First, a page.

California Assembly Bill No. 205 was approved by Gov. Gavin Newsom on July 9, 2019. Assembly Member Tom Daly, who represents California’s 69th district of Orange County cities Santa Ana, Anaheim, and Garden Grove, introduced AB-205 to expand the definition of “beer” under Business & Professions Code §23006, which is part of the Alcohol Beverage Control Act. The new law is set to go into effect on Jan. 1, 2020.
California law has defined beer as “any alcoholic beverage obtained by the fermentation of any infusion or decoction of barley, malt, hops, or any other similar product, or any combination thereof in water . . . .” Conversely, adult beverages such as cider, mead, and sake are classified as “wine” because they are produced by fermenting “the juice of sound ripe grapes or other agricultural products containing natural or added sugar.” There are separate liquor licenses necessary to manufacture the two products, and it is impossible to hold both a license to manufacture wine and a license to manufacture beer in the same space using the same equipment.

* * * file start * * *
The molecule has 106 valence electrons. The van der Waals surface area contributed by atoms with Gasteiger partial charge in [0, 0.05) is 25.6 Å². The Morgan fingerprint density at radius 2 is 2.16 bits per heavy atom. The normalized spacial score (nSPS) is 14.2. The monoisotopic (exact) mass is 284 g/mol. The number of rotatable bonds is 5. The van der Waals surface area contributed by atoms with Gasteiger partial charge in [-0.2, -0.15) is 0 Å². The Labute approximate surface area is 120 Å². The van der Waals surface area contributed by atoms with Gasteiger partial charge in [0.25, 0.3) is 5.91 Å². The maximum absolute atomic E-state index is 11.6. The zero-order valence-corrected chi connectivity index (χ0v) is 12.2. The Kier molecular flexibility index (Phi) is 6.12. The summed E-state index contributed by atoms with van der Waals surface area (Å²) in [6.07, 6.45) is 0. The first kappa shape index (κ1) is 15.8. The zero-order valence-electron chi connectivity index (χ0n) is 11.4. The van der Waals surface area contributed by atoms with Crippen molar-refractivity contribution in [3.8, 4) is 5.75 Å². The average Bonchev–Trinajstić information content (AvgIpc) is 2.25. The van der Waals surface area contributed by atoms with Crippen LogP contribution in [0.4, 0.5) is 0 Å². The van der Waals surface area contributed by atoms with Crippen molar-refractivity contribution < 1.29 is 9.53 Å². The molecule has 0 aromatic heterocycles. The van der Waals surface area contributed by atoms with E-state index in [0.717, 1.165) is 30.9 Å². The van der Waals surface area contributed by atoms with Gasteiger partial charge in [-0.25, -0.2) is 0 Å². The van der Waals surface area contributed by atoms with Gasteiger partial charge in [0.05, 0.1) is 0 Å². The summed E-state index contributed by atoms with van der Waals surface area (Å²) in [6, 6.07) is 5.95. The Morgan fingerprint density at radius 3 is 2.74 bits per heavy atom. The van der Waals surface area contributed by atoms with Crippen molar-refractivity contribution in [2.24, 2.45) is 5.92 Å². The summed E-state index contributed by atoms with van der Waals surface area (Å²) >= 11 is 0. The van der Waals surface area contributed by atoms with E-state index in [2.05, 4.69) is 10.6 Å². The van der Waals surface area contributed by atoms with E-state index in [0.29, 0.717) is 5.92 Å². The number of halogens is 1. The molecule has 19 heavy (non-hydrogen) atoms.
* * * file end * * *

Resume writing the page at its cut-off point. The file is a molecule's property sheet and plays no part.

Under the new definition of beer, brewers would be able to legally brew new products using honey, fruit, fruit juice, herbs, spices, and other food materials “as adjuncts in [the] fermentation” process. The use of the word “adjuncts” implies the barley, hops, malt, and other grains normally used to make beer will still constitute the majority of the ingredients, while the honey or fruits utilized by brewers are merely guest stars in the recipe and will only amount to a small portion of the product.
This is good news for craft breweries in the state who are continuously innovating their beer recipes to include new ingredients and satisfy those taste buds partial to a sweeter flavor as opposed to the bitterness found in most brews.
While some breweries already incorporate various agricultural products in their beer recipes, the new law formally permits use of such products during fermentation. As with most legislative histories, this is an instance of the law catching up to modern innovations; the modern innovation in this case is beer recipe development.
It is important to understand this definition does not provide brewers with the legal ability to make wine or cider or mead. A license to manufacture wine is still necessary to produce those types of beverages. Nor does it give wine makers the privilege of brewing beer. It merely allows brewers to use different ingredients during fermentation without fear of violating their liquor license conditions.